Monday, October 2, 2017

Arumeru women reluctant to practise family planning for fear of being sterile, getting cancer

 

By Rosemary Mirondo @mwaikama rmirondo@tz.nationmedia.com

Arumeru. Following challenges of family planning in Arumeru District in Arusha Region, the district authorities have come up with initiatives aimed at making women aware of its importance to health and family development.

Arusha District Council, Reproductive and Child Health Care Coordinator Butolwa Bujiku told The Citizen that, they had several family planning clinics in the district, but Maasai women were reluctant to practice family planning due to the fact that it was new to their culture and it was believed to cause sterility and cancer.

She said in 2013, family planning uptake was 27 per cent and had increased to 40 per cent this year. This is despite Tanzania fertility rate still being high as population is growing at a rate of 2.7 per cent per annum. Tanzania has several methods of contraceptives, including condoms, pills, female sterilisation, vasectomy, injectable, implants and IUDs.
Family planning benefits the health and well-being of women and men, children, families and communities and is a key component of sexual and reproductive health services.
Effective, timely contraception and birth spacing has far reaching benefits for individuals, families, villages, their environments and livelihoods services.
“We have now come up with reproductive and child care services and we educate women on the importance of family planning services,” she said.

According to her, they educate women in labour wards, paediatric wards and clinics to ensure they understand and start using the services.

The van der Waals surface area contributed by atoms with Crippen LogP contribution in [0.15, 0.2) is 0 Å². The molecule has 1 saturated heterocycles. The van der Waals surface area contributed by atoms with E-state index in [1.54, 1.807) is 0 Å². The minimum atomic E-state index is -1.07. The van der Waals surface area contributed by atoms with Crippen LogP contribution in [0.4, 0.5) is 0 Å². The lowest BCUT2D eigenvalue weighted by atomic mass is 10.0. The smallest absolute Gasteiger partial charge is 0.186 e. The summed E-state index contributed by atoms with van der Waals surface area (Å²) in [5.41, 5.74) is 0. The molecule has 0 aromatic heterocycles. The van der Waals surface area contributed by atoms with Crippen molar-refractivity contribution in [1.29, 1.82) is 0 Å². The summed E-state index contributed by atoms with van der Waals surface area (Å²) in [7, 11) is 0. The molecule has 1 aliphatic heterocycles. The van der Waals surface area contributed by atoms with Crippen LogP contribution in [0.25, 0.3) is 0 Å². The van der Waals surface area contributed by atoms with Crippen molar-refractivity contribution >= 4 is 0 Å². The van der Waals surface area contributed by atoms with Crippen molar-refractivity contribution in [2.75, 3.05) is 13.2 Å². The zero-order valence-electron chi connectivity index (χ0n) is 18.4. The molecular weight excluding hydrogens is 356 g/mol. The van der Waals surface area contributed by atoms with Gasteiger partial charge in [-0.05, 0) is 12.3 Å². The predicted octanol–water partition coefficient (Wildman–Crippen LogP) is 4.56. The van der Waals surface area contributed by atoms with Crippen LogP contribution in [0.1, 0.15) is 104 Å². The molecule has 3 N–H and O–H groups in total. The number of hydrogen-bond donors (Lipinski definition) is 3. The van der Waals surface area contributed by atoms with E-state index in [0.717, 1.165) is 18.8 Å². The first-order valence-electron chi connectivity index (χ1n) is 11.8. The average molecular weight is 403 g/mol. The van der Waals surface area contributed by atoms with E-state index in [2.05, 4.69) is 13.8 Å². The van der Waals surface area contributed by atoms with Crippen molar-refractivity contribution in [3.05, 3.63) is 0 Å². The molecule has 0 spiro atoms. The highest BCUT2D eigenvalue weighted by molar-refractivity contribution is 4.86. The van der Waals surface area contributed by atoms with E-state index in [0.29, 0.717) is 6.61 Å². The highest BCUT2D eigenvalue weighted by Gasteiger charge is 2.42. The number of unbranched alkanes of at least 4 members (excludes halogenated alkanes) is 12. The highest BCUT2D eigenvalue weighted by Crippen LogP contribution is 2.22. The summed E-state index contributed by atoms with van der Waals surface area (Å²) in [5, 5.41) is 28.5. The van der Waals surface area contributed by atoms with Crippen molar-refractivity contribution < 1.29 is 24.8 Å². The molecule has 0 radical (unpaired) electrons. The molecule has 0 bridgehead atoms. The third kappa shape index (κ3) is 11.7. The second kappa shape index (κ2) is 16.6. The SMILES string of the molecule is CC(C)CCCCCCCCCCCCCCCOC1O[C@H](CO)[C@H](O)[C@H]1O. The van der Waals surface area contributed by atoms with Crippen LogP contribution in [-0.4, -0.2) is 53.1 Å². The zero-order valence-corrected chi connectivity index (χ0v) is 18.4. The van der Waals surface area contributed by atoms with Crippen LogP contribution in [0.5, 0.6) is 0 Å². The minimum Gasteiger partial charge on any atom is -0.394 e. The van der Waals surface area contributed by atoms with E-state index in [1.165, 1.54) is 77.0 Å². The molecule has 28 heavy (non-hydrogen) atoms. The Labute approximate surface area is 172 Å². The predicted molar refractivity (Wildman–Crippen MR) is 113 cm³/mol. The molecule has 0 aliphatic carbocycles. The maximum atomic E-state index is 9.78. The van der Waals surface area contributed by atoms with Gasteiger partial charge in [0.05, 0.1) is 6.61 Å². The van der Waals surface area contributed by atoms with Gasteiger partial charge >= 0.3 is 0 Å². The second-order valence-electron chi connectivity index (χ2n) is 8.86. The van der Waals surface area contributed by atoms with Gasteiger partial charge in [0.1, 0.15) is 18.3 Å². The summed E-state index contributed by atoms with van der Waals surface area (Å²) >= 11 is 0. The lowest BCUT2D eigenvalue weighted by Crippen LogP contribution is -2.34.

Explaining, she said there were beliefs that women, who used contraceptives ended up being sterile and were at risk of getting cancer and could give birth to deformed children

She noted that, the district council had, therefore, come up with programmes that involved holding meetings with traditional Maasai leaders known as Laigwanani and religious leaders to make them aware of importance of family planning.

A 150-cell leader Ilkurot village, Mr Issack Kivuyo said despite various awareness programmes, Maasai community uptake was still slow due to ignorance and cultural beliefs.
For her part, Ministry of Health, Community Development, Gender,
Elderly and Children Director of Child Development Margret Mussai said it had been difficult to reach the Maasai community, as the majority of them were pastoralists and moved from place to place. She said the government had come up with initiatives that aimed at empowering women since an empowered woman meant an empowered household economically.

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